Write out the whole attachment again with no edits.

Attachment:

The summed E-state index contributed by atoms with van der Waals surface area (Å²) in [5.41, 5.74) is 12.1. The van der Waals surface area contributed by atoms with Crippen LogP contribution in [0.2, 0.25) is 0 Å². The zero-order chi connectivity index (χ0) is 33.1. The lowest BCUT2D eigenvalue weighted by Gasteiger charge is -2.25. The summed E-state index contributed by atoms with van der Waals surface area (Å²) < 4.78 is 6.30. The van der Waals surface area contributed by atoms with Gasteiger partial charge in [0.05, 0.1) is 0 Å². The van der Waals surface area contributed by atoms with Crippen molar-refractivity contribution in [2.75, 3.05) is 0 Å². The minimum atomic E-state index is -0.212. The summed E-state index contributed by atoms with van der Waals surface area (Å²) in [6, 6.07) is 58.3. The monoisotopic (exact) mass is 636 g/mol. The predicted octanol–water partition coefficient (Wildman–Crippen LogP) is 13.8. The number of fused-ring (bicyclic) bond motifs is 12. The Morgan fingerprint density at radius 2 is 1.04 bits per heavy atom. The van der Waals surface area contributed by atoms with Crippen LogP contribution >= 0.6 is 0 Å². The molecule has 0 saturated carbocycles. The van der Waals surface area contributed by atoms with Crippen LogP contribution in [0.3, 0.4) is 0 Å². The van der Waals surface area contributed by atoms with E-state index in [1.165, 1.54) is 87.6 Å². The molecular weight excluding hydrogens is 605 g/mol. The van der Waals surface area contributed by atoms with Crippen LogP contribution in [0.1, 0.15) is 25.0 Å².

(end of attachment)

The summed E-state index contributed by atoms with van der Waals surface area (Å²) in [5.41, 5.74) is 12.1. The van der Waals surface area contributed by atoms with Crippen LogP contribution in [0.2, 0.25) is 0 Å². The zero-order chi connectivity index (χ0) is 33.1. The lowest BCUT2D eigenvalue weighted by Gasteiger charge is -2.25. The summed E-state index contributed by atoms with van der Waals surface area (Å²) < 4.78 is 6.30. The van der Waals surface area contributed by atoms with Gasteiger partial charge in [0.05, 0.1) is 0 Å². The van der Waals surface area contributed by atoms with Crippen molar-refractivity contribution in [2.75, 3.05) is 0 Å². The minimum atomic E-state index is -0.212. The summed E-state index contributed by atoms with van der Waals surface area (Å²) in [6, 6.07) is 58.3. The monoisotopic (exact) mass is 636 g/mol. The predicted octanol–water partition coefficient (Wildman–Crippen LogP) is 13.8. The number of fused-ring (bicyclic) bond motifs is 12. The Morgan fingerprint density at radius 2 is 1.04 bits per heavy atom. The van der Waals surface area contributed by atoms with Crippen LogP contribution >= 0.6 is 0 Å². The molecule has 0 saturated carbocycles. The van der Waals surface area contributed by atoms with Crippen LogP contribution in [0.3, 0.4) is 0 Å². The van der Waals surface area contributed by atoms with E-state index in [1.165, 1.54) is 87.6 Å². The molecular weight excluding hydrogens is 605 g/mol. The van der Waals surface area contributed by atoms with Crippen LogP contribution in [0.1, 0.15) is 25.0 Å².